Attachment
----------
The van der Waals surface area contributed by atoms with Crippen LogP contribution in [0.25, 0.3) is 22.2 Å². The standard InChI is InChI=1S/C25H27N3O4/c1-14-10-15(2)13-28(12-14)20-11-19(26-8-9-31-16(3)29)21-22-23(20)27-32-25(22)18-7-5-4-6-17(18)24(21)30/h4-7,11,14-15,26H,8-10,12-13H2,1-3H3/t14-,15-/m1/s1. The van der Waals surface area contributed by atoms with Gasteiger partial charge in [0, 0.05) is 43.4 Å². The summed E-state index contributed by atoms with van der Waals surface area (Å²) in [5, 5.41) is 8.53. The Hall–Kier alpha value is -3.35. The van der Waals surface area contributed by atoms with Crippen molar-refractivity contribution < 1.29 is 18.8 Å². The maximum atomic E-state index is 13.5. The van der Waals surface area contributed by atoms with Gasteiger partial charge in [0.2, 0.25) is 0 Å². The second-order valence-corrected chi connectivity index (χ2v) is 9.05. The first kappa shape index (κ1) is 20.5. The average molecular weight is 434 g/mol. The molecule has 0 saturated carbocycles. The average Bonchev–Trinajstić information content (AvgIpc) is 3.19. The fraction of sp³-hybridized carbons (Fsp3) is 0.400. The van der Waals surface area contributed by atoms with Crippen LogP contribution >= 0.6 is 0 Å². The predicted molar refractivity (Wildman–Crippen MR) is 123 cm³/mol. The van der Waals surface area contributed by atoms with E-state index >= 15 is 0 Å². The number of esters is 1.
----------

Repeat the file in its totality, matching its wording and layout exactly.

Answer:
The van der Waals surface area contributed by atoms with Crippen LogP contribution in [0.25, 0.3) is 22.2 Å². The standard InChI is InChI=1S/C25H27N3O4/c1-14-10-15(2)13-28(12-14)20-11-19(26-8-9-31-16(3)29)21-22-23(20)27-32-25(22)18-7-5-4-6-17(18)24(21)30/h4-7,11,14-15,26H,8-10,12-13H2,1-3H3/t14-,15-/m1/s1. The van der Waals surface area contributed by atoms with Gasteiger partial charge in [0, 0.05) is 43.4 Å². The summed E-state index contributed by atoms with van der Waals surface area (Å²) in [5, 5.41) is 8.53. The Hall–Kier alpha value is -3.35. The van der Waals surface area contributed by atoms with Crippen molar-refractivity contribution < 1.29 is 18.8 Å². The maximum atomic E-state index is 13.5. The van der Waals surface area contributed by atoms with Gasteiger partial charge in [0.2, 0.25) is 0 Å². The second-order valence-corrected chi connectivity index (χ2v) is 9.05. The first kappa shape index (κ1) is 20.5. The average molecular weight is 434 g/mol. The molecule has 0 saturated carbocycles. The average Bonchev–Trinajstić information content (AvgIpc) is 3.19. The fraction of sp³-hybridized carbons (Fsp3) is 0.400. The van der Waals surface area contributed by atoms with Crippen LogP contribution >= 0.6 is 0 Å². The predicted molar refractivity (Wildman–Crippen MR) is 123 cm³/mol. The van der Waals surface area contributed by atoms with E-state index >= 15 is 0 Å². The number of esters is 1.